HONKING THE HORN
In addition to the ice skating a couple of times a week, we were also out on our bicycles. I think he enjoyed the freedom of it. At first I hesitated, and I know a lot of people in the Caregiver Group thought it unwise for me to allow him on a bike, but this is an activity we had both previously enjoyed doing together, and would frequently put the bikes in the back of his truck, and just drive off somewhere, then disembark and go for long cycle rides and picnics; something we both got great pleasure from. So it was something he had been used to, and he was very steady and stable, otherwise I would not have allowed it. I think one of the things with Alzheimer’s is the loss of self and independence and for someone as strong willed as Alan it was particularly hard, so I tried to give him as much freedom as possible. However, I did have to always make sure he was in front of me so I could keep an eye on him, and we only ever cycled on the trails or sidewalk. For his 70th birthday I had purchased him a new bike which had a horn – he had so much fun peddling along just honking his horn, and freewheeling or singing. He would honk his, and I would honk mine back. The only thing I did miss was no longer having his truck to put the bikes in, which restricted how far we could travel. I think it was also good therapy for me.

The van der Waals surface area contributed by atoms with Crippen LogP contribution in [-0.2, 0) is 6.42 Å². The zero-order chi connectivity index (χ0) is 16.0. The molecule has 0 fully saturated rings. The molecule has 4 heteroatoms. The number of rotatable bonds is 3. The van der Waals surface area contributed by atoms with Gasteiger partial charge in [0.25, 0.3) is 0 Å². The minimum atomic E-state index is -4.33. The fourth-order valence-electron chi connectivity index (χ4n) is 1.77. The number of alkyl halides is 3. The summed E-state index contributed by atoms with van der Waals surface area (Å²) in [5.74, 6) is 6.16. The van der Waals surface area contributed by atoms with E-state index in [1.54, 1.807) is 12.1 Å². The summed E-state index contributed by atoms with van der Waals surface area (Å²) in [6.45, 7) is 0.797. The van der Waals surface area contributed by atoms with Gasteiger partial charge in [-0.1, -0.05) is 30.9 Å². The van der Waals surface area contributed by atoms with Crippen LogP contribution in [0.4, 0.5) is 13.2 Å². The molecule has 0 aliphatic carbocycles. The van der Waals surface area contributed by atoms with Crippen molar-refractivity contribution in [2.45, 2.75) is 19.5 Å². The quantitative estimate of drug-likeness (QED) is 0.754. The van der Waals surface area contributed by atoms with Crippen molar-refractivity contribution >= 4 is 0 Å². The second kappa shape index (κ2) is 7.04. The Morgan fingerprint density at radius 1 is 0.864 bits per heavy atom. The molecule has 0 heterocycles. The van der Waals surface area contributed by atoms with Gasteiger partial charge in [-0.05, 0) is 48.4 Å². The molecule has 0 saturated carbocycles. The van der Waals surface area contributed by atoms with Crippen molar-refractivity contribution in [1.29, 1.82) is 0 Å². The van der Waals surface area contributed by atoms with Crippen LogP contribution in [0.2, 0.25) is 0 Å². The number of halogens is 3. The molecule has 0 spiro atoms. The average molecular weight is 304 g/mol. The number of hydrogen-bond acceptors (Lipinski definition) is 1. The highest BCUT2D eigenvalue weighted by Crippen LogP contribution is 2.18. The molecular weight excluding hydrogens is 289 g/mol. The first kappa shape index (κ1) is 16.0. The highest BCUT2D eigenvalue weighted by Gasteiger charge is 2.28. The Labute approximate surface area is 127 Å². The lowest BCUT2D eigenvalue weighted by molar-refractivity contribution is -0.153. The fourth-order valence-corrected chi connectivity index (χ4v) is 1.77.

It wasn’t all happy bicycle rides and ice skating, but the brain has a way of blocking out the pain, you know you suffered and it was terrible, but you can’t actually remember that terrible feeling of overwhelming exhaustion and the permanent knot in your stomach or the haze in your brain from sleep deprivation – just trying to keep one step ahead of whatever was happening at any particular time, and the sheer fear of what is happening to the person you love, slowly disappearing before your eyes.